However, the FTAA does not define what constitutes extraordinary circumstances and does not require the government to detail how it will deliver on its deficit recovery plan. The lack of details in the previous government’s recovery plan made it challenging for the FAO (and one can assume, the legislature and the voters they represent) to adequately assess the 2018 Budget’s fiscal projections. As such, the FAO supports the Commission’s recommendation to review the Fiscal Transparency and Accountability Act and improve its effectiveness in guiding government fiscal planning and reporting.
Third, I would like to comment on the Commission’s recommendation to expand Ontario’s long-term report on the economy to include additional analysis on fiscal sustainability. It’s worth noting that the FAO currently publishes bi-annual long-term budget outlooks (the LTBO) which assess the Province’s long-term fiscal sustainability. Our last LTBO, released in the fall of 2017, highlighted the significant fiscal challenges facing the Province, stemming largely from Ontario’s aging and more slowly growing population. Accordingly, we agree that a more frank and public discussion about the province’s future fiscal challenges would benefit all Ontarians.
Finally, in addition to our economic and fiscal forecasts, the FAO has published a number of reports on specific policy decisions that are relevant to the findings of the Commission with respect to the Fair Hydro Plan and the partial divestiture of Hydro One.
In May of 2017, in response to requests from two MPPs, the FAO released a report on the government’s Fair Hydro Plan. The purpose of this report was to review the various components of the Fair Hydro Plan and report on the expected cost to the Province and electricity ratepayers.
While undertaking work on our report, we became aware of the complicated accounting and financing structure that was proposed for the global adjustment refinancing. The government’s position was that the borrowing required to refinance the global adjustment would not impact the Province’s budget balance. In our opinion, it was uncertain if this position on the accounting treatment was correct and we recommended that MPPs obtain assurance from the Auditor General of Ontario that the government’s proposed accounting treatment for the global adjustment refinancing met with public sector accounting standards and would not impact the Province’s budget balance.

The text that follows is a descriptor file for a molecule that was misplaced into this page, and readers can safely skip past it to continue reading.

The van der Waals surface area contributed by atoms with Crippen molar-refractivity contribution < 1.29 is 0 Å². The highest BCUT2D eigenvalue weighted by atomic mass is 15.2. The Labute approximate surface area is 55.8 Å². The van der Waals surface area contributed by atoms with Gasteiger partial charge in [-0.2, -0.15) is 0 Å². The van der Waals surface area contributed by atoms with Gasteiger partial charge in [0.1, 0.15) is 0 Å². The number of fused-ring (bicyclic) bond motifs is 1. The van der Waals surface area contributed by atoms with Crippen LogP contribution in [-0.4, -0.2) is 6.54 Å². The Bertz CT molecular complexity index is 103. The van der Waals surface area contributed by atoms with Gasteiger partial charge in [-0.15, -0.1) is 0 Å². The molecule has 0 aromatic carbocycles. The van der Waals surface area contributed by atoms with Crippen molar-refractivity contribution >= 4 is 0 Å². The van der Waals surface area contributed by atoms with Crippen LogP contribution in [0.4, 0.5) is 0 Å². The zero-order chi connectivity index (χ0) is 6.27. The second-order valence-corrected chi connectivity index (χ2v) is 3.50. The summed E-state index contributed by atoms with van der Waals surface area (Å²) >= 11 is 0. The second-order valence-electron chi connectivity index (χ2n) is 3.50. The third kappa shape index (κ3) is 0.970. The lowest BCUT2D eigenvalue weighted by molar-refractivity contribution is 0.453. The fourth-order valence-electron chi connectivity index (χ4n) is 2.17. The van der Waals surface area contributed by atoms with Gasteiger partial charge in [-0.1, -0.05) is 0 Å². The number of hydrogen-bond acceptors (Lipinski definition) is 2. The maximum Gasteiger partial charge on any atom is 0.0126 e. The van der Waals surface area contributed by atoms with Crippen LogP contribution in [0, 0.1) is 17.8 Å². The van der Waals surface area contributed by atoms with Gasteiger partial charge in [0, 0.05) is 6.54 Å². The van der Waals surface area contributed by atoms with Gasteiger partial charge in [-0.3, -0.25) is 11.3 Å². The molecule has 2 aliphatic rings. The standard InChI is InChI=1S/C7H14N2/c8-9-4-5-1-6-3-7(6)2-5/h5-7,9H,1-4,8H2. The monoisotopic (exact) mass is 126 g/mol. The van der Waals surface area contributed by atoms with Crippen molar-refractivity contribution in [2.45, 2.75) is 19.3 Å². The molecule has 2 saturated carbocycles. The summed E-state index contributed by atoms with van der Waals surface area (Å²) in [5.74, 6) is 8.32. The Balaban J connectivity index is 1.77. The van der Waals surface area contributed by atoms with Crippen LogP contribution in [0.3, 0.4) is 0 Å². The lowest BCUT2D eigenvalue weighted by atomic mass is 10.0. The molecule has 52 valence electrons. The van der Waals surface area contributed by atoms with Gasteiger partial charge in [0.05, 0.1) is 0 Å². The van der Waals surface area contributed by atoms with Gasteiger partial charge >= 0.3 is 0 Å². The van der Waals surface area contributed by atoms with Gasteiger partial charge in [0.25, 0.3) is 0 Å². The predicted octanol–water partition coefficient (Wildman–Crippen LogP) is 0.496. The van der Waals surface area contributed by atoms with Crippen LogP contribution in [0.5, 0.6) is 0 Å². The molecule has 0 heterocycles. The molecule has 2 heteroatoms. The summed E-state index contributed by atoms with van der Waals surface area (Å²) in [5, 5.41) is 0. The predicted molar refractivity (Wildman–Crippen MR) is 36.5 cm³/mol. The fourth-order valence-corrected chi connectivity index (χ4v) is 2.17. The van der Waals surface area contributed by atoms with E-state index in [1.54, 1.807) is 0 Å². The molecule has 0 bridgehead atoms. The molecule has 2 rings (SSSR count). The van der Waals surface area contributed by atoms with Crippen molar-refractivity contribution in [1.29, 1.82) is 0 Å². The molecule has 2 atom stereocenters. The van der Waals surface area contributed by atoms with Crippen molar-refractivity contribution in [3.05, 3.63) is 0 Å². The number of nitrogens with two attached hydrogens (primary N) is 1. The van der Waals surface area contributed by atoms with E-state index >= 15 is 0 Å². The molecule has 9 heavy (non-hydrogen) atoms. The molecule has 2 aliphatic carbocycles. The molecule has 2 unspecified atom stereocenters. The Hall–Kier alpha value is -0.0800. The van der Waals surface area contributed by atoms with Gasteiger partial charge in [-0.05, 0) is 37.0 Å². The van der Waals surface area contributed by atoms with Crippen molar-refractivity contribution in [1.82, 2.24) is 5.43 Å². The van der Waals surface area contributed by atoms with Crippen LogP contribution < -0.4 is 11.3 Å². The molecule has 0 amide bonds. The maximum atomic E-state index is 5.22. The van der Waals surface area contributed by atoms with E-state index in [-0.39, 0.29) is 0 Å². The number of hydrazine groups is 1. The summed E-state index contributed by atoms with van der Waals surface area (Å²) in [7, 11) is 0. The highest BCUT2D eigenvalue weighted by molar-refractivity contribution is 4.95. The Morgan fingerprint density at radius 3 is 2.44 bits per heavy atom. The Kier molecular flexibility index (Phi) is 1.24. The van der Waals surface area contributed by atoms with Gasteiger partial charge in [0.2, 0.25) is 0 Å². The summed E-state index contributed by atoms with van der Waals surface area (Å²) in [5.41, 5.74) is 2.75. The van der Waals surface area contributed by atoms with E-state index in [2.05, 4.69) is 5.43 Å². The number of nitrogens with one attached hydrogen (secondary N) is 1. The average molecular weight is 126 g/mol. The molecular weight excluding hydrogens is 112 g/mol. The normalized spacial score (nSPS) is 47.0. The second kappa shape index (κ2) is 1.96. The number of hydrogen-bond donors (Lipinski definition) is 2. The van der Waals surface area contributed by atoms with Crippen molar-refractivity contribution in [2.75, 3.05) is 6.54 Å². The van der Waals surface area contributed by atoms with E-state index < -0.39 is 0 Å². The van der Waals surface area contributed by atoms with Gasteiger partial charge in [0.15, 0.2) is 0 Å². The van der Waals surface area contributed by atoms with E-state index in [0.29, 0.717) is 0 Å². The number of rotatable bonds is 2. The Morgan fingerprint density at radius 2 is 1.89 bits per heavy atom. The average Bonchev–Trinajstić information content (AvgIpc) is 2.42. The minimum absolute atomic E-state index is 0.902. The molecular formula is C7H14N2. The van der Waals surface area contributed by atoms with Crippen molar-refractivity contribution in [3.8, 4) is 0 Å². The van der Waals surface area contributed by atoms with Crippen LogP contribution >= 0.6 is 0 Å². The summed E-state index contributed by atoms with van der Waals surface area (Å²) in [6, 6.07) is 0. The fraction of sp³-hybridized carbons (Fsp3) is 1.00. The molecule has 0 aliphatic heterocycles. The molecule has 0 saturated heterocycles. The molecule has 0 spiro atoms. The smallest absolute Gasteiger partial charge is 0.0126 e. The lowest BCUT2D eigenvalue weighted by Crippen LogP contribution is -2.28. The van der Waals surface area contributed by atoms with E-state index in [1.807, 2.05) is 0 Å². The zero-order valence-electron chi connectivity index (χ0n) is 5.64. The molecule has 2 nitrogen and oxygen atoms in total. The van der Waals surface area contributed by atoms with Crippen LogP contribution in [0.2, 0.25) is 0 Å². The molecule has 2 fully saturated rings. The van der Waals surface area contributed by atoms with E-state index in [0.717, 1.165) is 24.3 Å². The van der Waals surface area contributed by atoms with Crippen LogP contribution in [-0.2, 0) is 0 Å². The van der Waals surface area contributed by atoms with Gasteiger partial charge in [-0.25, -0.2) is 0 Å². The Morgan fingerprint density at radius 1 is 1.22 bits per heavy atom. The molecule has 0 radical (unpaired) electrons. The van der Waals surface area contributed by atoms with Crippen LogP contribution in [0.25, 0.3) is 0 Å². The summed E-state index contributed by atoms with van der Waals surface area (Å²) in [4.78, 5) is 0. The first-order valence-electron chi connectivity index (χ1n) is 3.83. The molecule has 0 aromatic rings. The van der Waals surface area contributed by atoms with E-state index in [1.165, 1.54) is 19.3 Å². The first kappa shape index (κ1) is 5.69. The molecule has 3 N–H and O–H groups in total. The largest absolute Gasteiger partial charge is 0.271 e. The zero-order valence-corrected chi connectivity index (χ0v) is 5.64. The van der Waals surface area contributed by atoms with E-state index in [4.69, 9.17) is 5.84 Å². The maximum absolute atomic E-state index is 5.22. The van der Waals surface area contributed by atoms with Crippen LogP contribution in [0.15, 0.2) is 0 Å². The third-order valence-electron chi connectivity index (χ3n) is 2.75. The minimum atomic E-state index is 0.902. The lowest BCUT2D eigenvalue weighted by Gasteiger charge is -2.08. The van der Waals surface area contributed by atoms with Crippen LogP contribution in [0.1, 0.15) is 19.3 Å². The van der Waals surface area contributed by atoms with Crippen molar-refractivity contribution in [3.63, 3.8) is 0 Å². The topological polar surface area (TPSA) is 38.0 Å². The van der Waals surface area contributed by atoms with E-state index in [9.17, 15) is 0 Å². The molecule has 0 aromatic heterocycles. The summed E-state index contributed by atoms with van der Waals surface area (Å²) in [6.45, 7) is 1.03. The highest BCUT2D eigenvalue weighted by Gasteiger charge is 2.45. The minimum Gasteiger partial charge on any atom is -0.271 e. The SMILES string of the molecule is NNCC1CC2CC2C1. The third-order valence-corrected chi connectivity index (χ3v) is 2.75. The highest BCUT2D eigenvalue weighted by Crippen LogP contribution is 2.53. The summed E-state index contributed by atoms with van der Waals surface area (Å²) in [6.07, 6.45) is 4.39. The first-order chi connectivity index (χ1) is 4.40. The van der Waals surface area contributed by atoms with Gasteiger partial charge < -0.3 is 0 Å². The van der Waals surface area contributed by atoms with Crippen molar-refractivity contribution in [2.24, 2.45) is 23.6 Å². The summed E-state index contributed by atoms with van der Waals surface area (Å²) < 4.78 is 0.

I would like to note that the Auditor General is tasked by the Assembly to review and ensure that the consolidated financial statements of the Province meet with Canadian public sector accounting standards. When the FAO reviews the Province’s annual budget plan or analyzes the fiscal impact of a specific policy proposal, as with the Fair Hydro Plan, we perform our analysis reflecting the applicable accounting standards. However, when novel accounting treatments arise, it is our position that the appropriate referee is the Auditor General of Ontario.
The Commission’s report also commented on the partial sale of Hydro One and expressed concerns that time-limited gains from sales of assets can mask underlying deficits and also require the government to forego future revenue. The FAO has produced two reports on the partial sale of Hydro One, most recently in February of 2018, which estimated the gain to the Province from the sale of Hydro One as well as the long-term impact to Provincial net debt.
In addition, in our Fall 2017 Economic and Budget Outlook, the FAO first identified that many time-limited revenues, including the gain from the partial sale of Hydro One, were set to expire in 2017-18. The loss of these time-limited revenues partly explains the sharp increase in the projected budget deficit this year. In fact, in our last Economic and Budget Outlook (released in May), we estimated that the Province was already facing an existing budget deficit of about $8 billion this year, before any new measures proposed in the 2018 Ontario Budget were included. New measures from the 2018 Budget added another $4 billion for a total deficit of approximately $11.8 billion this year, based on our estimates last spring.
The FAO is pleased to support the work of the Select Committee and we are happy to take your questions.
-- Check Against Delivery --
Media inquiries - Kismet Baun, Communications Coordinator